Big mistake but I just want my house back?

Big mistake but I just want my house back?

10:24 AM, 5th March 2021, About A year ago 53

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Hi, I am a landlord for one property, which was my old house. The tenant is refusing to leave with no rent for nearly a year, and we went to court on the 24th of February under a section 8.

The tenant now says she’s never had a tenancy agreement (expired May 2019) and no I haven’t got a copy…big mistake

Although I have the witness who signed it..,…lot’s of waterworks on her behalf…..the judge has adjourned for a substantive hearing on 14th April….. I just want my house back…..never again….any advice, tips greatly appreciated.

Many Thanks



by Lesley Smith

17:31 PM, 6th March 2021, About A year ago

Reply to the comment left by Sally Parrack at 05/03/2021 - 13:18
It's a difficult situation. I have a tenant like this which I'm in the process of evicting. The Council won't rehome till l can provide a court order of eviction. They owe me rent that they won't pay. I tried helping them but l have gone far enough and now it's time to take legal action.

by Sally Parrack

17:42 PM, 6th March 2021, About A year ago

Reply to the comment left by Lesley Smith at 06/03/2021 - 17:31
I have spoken to council a couple of times.....most recently Monday, disappointingly they told me they were about to close her case as they hadn't heard from her since September 2020.....he said do I think she's buried her head in the sand 🤔🤔🤔 Yep !

by Kate Mellor

12:28 PM, 7th March 2021, About A year ago

Reply to the comment left by John Mac at 06/03/2021 - 13:15
Agreed 100%, what a farce! You often hear stories about judges not knowing tenancy law very well, but you’d like to think an eviction specialist would be pretty well versed!

by John Mac

13:10 PM, 7th March 2021, About A year ago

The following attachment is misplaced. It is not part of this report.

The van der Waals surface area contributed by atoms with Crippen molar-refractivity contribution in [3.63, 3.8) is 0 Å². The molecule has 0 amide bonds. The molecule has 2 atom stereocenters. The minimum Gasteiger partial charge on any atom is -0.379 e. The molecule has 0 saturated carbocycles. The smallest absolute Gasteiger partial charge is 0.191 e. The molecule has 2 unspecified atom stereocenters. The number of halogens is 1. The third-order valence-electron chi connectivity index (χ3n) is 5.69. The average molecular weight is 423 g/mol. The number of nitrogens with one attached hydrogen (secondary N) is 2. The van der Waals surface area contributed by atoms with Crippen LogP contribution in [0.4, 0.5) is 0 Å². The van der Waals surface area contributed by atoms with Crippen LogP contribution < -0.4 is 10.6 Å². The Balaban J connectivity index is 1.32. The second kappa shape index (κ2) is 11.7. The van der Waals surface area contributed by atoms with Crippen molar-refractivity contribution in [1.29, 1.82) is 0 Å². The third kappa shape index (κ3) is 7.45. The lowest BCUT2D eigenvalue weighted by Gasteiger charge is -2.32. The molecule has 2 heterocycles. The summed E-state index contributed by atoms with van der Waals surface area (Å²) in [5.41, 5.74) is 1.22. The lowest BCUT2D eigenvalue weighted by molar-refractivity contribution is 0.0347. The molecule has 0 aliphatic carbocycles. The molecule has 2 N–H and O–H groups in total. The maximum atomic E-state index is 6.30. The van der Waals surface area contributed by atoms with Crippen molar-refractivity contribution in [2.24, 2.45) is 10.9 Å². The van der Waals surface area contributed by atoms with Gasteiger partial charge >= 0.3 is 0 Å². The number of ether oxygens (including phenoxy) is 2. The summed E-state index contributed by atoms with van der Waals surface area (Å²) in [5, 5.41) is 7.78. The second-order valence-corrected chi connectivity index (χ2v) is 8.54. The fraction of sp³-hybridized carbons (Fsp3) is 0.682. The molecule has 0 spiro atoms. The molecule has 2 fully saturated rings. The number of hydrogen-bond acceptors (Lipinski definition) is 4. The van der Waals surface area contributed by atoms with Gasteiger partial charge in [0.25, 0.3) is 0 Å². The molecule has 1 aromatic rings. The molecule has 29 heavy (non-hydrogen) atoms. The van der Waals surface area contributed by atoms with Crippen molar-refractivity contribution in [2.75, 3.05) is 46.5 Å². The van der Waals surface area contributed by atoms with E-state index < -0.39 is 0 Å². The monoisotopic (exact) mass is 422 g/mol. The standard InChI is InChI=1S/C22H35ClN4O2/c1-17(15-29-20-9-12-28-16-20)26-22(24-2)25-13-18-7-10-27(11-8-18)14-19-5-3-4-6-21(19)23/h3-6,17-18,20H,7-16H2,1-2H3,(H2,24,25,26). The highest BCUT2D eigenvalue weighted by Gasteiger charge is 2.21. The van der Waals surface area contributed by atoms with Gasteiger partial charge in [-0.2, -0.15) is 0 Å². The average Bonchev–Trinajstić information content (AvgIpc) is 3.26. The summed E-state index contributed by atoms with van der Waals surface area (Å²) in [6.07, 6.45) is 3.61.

Reply to the comment left by Kate Mellor at 07/03/2021 - 12:28
Yep I've have judges who don't know that you can use a Section8 with an AST!

If a mandtory ground is satisfied, there is NO wiggle room!

by Kate Mellor

16:44 PM, 7th March 2021, About A year ago

Hi Sally, I have a lot of ideas for you which I am currently writing up to give you some options for preparing for your hearing. Just a couple of questions first though.

1) Can you tell me whether you took a deposit and if so whether it was appropriately protected?

2) You mention that you have the person who witnessed the tenancy agreement. Do they remember signing it? Did they witness the tenant signing and would they remember each other? Is the witness independent? Will the witness sign a statutory declaration or make a witness statement to that effect?

3) Do you have any contact information, or details of the ex-partner which might allow a 'track and trace' or debt collection agency to locate him?

by Sally Parrack

16:50 PM, 7th March 2021, About A year ago

Reply to the comment left by Kate Mellor at 07/03/2021 - 16:44
Hi Kate
I didn't take a deposit...naive or what 😟.
The independent witness signed for both parties and is willing to make a witness statement to that effect.
The ex partner I have no contact details for unfortunately. Just tenant on tenancy agreement. Many thanks

by Kate Mellor

17:07 PM, 7th March 2021, About A year ago